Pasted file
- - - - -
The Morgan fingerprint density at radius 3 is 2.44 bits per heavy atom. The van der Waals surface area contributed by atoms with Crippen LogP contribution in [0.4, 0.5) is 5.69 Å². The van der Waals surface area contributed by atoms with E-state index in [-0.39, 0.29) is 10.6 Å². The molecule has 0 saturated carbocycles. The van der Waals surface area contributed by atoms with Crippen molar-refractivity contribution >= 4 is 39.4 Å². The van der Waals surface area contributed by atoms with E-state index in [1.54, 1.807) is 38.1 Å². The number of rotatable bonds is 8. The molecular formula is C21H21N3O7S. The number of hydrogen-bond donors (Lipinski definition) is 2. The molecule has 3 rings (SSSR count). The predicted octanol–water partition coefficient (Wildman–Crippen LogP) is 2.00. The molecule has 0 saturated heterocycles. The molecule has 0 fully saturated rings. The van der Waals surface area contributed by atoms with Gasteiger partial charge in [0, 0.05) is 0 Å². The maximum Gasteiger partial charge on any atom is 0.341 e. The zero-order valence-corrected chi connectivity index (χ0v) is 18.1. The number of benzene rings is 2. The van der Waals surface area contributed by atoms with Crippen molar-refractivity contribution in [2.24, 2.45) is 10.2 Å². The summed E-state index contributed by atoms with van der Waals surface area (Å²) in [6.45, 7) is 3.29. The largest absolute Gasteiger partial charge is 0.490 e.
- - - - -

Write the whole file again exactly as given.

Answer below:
The Morgan fingerprint density at radius 3 is 2.44 bits per heavy atom. The van der Waals surface area contributed by atoms with Crippen LogP contribution in [0.4, 0.5) is 5.69 Å². The van der Waals surface area contributed by atoms with E-state index in [-0.39, 0.29) is 10.6 Å². The molecule has 0 saturated carbocycles. The van der Waals surface area contributed by atoms with Crippen molar-refractivity contribution >= 4 is 39.4 Å². The van der Waals surface area contributed by atoms with E-state index in [1.54, 1.807) is 38.1 Å². The number of rotatable bonds is 8. The molecular formula is C21H21N3O7S. The number of hydrogen-bond donors (Lipinski definition) is 2. The molecule has 3 rings (SSSR count). The predicted octanol–water partition coefficient (Wildman–Crippen LogP) is 2.00. The molecule has 0 saturated heterocycles. The molecule has 0 fully saturated rings. The van der Waals surface area contributed by atoms with Gasteiger partial charge in [0, 0.05) is 0 Å². The maximum Gasteiger partial charge on any atom is 0.341 e. The zero-order valence-corrected chi connectivity index (χ0v) is 18.1. The number of benzene rings is 2. The van der Waals surface area contributed by atoms with Crippen molar-refractivity contribution in [2.24, 2.45) is 10.2 Å². The summed E-state index contributed by atoms with van der Waals surface area (Å²) in [6.45, 7) is 3.29. The largest absolute Gasteiger partial charge is 0.490 e.